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Worksheets and No Prep Teaching Resources
Reading Comprehension Worksheets
Ancient Rome
The Appian Way

Ancient Rome
Ancient Rome


The Appian Way
Print The Appian Way Reading Comprehension


Reading Level
     edHelper's suggested reading level:   grades 8 to 11
     Flesch-Kincaid grade level:   8.26

Vocabulary
     challenging words:    Callixtus, longarum, viarum, propaganda, timely, completion, infallible, logistics, namely, tight-fitting, structural, needless, necessity, commissioner, gateway, memorable
     content words:    Via Appia, Appian Way, Appius Claudius Caecus, Claudius Caecus, Roman Republic, Second Samnite War, Great Samnite War, Samnite War, Roman Empire, Long Roads


The Appian Way
By Vickie Chao
  

1     The Romans were once a formidable lot, dominating much of Europe and part of Asia and Africa for more than 500 years. They did not owe their success to chance. They truly worked hard for it! Among the top reasons why they were so infallible was their strong focus on logistics. They knew very well that supply was one of the most challenging aspects when carrying out a military campaign. To address the issue head-on, they built many roads, the most famous of which was Via Appia or the Appian Way.
 
2     Built in 312 B.C., the Appian Way was originally designed to end in Capua, about 130 miles south of Rome. Its commissioner, Appius Claudius Caecus, first cleared away a dirt path, making it even. He then had the workers put down a layer of gravel before topping it with tight-fitting, interlocking stones sealed by cement. On either side of the road, there was a drainage ditch and a retaining wall to provide additional structural supports. The width of it could fit two chariots. Along the way, there were station houses for changing horses and inns for travelers to rest.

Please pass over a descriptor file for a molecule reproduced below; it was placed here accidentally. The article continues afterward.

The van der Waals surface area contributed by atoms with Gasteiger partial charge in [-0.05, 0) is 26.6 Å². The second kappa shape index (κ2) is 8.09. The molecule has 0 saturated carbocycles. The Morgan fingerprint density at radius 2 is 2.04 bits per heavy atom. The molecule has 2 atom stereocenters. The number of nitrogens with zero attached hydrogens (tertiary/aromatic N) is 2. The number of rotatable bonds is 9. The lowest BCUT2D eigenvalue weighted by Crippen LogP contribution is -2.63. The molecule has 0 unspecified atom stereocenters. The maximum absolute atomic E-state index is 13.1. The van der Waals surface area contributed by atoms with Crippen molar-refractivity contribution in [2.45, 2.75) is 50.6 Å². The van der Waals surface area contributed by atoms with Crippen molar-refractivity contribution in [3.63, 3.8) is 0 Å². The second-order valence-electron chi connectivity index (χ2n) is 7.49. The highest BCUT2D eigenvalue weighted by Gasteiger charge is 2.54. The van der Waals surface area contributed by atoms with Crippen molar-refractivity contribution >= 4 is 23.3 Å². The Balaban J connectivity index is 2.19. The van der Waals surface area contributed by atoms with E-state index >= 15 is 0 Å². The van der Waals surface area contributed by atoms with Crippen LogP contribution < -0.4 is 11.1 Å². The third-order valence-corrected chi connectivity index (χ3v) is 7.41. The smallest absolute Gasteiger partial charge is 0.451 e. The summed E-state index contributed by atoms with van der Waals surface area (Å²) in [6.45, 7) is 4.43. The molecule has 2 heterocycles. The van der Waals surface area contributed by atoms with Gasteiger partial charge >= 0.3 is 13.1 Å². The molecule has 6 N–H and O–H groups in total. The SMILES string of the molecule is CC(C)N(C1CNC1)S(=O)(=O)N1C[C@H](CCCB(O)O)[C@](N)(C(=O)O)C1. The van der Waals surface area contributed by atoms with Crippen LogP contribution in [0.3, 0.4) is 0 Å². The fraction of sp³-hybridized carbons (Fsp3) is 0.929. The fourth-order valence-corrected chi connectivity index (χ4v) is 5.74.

3     Appius Claudius Caecus constructed the Appian Way out of pure necessity. At the time, the Roman Republic was in the middle of its second war against the Samnites over the control of central Italy. This famous conflict, called the Second Samnite War or the Great Samnite War, lasted 22 years. In the very beginning, the Romans did not do very well at all. Nonetheless, after suffering several humiliating defeats, they finally managed to crush the Samnites in 304 B.C. One crucial factor behind their victory was the completion of the Appian Way, for the Roman generals could now quickly move their troops in and out of a region and could replenish their supplies in a timely manner.

Paragraphs 4 to 5:
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